[Smt-talk] Perfect pitch and aging

David Froom dfroom at smcm.edu
Wed Feb 8 06:29:05 PST 2012

I'm one of those people that had hyper-acute perfect pitch.  I couldn't sing in choirs that drifted off pitch unless I transposed.  I became a pianist, but couldn't play a piano that was out of tune, nor a guitar with a capo.  When I learned saxophone (tenor), I had to re-learn music reading to be able to "hear" C as Bb; and switching to alto or baritone was so difficult that I never did.  I quit violin because it was so hard to play in tune.  I was able to detect pitch accurately in clicking rocks or snapping fingers -- anything where there was a whisper of a pitch.  My eartraining challenge was learning to hearing intervals and chord inversions instead of just naming the notes -- and, of course, score reading with transposing instruments.  My pitch would accept about 1/6 tone up or down, but when it got to a 1/4 tone, I was confused.  I was locked in on A-440, and could, with some effort, re-adjust my ear to a different A with a week or so (say, if I was out of town and the only piano for me to play was 1/4 tone flat).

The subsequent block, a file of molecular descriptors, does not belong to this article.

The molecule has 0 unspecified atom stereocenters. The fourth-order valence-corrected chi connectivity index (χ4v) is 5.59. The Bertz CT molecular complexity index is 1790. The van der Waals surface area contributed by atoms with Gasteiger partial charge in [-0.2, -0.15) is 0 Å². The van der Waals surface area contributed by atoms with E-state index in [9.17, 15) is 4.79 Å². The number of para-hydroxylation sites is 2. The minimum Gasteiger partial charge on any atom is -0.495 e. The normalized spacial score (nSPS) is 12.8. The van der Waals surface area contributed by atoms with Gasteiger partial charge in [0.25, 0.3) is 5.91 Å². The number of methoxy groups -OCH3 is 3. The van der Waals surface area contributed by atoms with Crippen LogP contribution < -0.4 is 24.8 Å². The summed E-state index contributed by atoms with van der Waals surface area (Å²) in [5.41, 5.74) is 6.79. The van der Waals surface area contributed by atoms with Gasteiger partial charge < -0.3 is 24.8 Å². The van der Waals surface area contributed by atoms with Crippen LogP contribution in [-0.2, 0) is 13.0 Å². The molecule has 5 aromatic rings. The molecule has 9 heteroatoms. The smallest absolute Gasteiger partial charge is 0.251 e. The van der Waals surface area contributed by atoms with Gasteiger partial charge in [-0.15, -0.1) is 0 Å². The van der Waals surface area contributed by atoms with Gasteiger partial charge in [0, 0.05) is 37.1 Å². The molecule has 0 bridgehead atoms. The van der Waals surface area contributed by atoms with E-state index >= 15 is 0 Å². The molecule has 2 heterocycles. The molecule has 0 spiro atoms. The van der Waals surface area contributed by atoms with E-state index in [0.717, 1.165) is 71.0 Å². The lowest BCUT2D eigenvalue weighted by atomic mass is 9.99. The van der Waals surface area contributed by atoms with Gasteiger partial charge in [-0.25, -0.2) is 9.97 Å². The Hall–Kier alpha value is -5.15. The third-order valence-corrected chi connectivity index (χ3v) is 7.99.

Beginning around 50, it was incredibly distressing to find that my pitch was drifting.  Now I'm 60, and I've accommodated myself to no longer completely trusting my ear.  I'm now starting to understand the folks who have perfect pitch for just the piano, since that's what I now seem to have, but even that is not 100% anymore.  My pitch is drifting down.  I identify something typically a half-step low.  If it is in A, I identify it as Ab.  It feels like a kind of lazy listening, and if I try to focus intently, once I understand that I'm hearing flat, I can "sharpen" it (it feels like sharpening vision by concentrating to bring something into focus).

I have heard that there is a physiological explanation for this.  It is at least comforting to know that it isn't mental degradation...

David Froom
Prof. and Chair
St. Mary's College of Maryland

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